The Pretty Plant Life of Cape Tribulation and Beyond

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Daintree RainforestThe Daintree Rainforest meets the Great Barrier Reef in a part of the coastline known as Cape Tribulation. This spot is unique, in that it boasts all the characteristics of a beachside resort, with pristine sands and sparkling shallows, as well as a tropical rainforest packed full of native wildlife.

Primitive Plant Species
The majority of the world’s nineteen primitive plant families can be found in the Daintree Rainforest and its surrounding regions, making it one of the oldest rainforests in the entire world.  
Today, you can still find a primitive she-oak called Gymnostoma australianum, which is a pine-like tree and one of the only remaining types of plants in its group. You can find these just to the north of the Daintree River.

Another primitive species, the Noahdendron nicholasii can be found on a specific area of the river’s banks and in surrounding narrow creeks. So far, it hasn’t been found anywhere else in the world. It is most noticeable by its eye-catching pink flower spike that is made up of multiple scented blossoms.

Near Cape Tribulation itself, you can find the ancient Idiospermum australiense, which has been found in several other regions of the Wet Tropics World Heritage Area.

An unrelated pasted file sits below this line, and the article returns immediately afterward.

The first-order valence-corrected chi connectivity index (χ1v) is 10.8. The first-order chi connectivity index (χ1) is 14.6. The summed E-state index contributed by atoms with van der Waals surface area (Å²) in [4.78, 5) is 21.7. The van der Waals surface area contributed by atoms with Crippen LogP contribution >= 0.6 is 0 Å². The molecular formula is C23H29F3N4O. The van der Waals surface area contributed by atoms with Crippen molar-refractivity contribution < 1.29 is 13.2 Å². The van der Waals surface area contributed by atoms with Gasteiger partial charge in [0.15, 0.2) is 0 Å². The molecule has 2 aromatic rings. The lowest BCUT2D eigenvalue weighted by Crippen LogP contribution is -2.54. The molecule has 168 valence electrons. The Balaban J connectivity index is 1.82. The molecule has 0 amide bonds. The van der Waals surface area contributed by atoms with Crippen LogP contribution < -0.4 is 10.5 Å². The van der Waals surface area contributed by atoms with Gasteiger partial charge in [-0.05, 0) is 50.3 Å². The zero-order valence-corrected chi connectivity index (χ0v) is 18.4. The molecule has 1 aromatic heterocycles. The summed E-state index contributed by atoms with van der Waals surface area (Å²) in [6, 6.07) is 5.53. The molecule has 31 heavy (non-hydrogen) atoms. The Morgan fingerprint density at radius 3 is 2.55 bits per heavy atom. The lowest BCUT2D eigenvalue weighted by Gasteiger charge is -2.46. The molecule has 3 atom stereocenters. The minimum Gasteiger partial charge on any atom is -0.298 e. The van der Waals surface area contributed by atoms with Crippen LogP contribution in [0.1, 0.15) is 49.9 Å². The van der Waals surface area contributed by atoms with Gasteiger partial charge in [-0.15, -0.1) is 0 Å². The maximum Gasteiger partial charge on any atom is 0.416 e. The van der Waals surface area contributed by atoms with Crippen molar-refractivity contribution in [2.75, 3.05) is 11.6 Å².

Idiot Fruit
Perhaps the most famous species of plant in Cape Tribulation and its surroundings is the Idiot Fruit, which is one of the rarest primitive plants in the entire world, dating back more than 110 million years. The finding of this plant back in the 70s showed just how old the Daintree Rainforest is.

EpiphytesDaintree Australia 6989
These plants can survive without rooting into the ground, so they can often be found being supported by host plants. One of the most important and common versions of this plant in the Daintree Rainforest is the Basket Fern, which can create its own ecosystem.

King Ferns
This is one of the largest and oldest ferns on the entire planet, with their fronds measuring up to five metres in length when fully grown.
Noah’s Satinash

The most eye-catching things about Noah’s Satinash plants are the vibrant pear-shaped fruit that it grows. They appear between October and November after a bloom of white flowers during autumn. The fruits are a firm favourite for the native Musky Rat-kangaroos who come out at night to feast on them.

rainforest walkNative Gingers
The dozens of Ginger species found in this part of Australia are all endemic to the region. They are often used as ornamental plants and can be found in many flower arrangements throughout the region.